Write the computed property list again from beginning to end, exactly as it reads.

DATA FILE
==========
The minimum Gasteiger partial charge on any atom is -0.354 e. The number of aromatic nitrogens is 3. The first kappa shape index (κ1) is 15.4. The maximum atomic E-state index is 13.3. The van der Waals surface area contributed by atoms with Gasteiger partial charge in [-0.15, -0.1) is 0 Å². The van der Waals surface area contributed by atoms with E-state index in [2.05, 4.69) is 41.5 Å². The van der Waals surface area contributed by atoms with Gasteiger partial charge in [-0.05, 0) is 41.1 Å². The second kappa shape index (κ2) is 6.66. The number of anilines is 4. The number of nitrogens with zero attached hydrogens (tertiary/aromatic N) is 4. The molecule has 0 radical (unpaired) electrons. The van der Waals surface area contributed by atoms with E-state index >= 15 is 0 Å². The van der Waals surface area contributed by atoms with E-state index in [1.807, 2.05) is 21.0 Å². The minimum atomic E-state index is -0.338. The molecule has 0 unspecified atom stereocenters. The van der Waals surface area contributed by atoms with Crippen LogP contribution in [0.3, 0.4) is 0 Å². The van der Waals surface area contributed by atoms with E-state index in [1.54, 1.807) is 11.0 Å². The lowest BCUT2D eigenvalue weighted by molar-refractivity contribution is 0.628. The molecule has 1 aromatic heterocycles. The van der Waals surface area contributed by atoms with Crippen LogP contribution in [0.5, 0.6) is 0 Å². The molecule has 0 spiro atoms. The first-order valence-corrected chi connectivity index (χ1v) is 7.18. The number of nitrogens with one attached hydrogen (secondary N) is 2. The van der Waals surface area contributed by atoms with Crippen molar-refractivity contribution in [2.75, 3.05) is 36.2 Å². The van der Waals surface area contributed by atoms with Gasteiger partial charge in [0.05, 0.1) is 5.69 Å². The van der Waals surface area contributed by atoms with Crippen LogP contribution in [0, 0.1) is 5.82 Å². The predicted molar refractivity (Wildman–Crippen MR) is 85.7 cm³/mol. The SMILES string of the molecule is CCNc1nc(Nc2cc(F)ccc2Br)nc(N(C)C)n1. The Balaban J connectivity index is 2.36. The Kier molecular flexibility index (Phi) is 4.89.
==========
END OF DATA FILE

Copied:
The minimum Gasteiger partial charge on any atom is -0.354 e. The number of aromatic nitrogens is 3. The first kappa shape index (κ1) is 15.4. The maximum atomic E-state index is 13.3. The van der Waals surface area contributed by atoms with Gasteiger partial charge in [-0.15, -0.1) is 0 Å². The van der Waals surface area contributed by atoms with E-state index in [2.05, 4.69) is 41.5 Å². The van der Waals surface area contributed by atoms with Gasteiger partial charge in [-0.05, 0) is 41.1 Å². The second kappa shape index (κ2) is 6.66. The number of anilines is 4. The number of nitrogens with zero attached hydrogens (tertiary/aromatic N) is 4. The molecule has 0 radical (unpaired) electrons. The van der Waals surface area contributed by atoms with E-state index >= 15 is 0 Å². The van der Waals surface area contributed by atoms with E-state index in [1.807, 2.05) is 21.0 Å². The minimum atomic E-state index is -0.338. The molecule has 0 unspecified atom stereocenters. The van der Waals surface area contributed by atoms with Crippen LogP contribution in [0.3, 0.4) is 0 Å². The van der Waals surface area contributed by atoms with E-state index in [1.54, 1.807) is 11.0 Å². The lowest BCUT2D eigenvalue weighted by molar-refractivity contribution is 0.628. The molecule has 1 aromatic heterocycles. The van der Waals surface area contributed by atoms with Crippen LogP contribution in [0.5, 0.6) is 0 Å². The molecule has 0 spiro atoms. The first-order valence-corrected chi connectivity index (χ1v) is 7.18. The number of nitrogens with one attached hydrogen (secondary N) is 2. The van der Waals surface area contributed by atoms with Crippen molar-refractivity contribution in [2.75, 3.05) is 36.2 Å². The van der Waals surface area contributed by atoms with Gasteiger partial charge in [0.05, 0.1) is 5.69 Å². The van der Waals surface area contributed by atoms with Crippen LogP contribution in [0, 0.1) is 5.82 Å². The predicted molar refractivity (Wildman–Crippen MR) is 85.7 cm³/mol. The SMILES string of the molecule is CCNc1nc(Nc2cc(F)ccc2Br)nc(N(C)C)n1. The Balaban J connectivity index is 2.36. The Kier molecular flexibility index (Phi) is 4.89.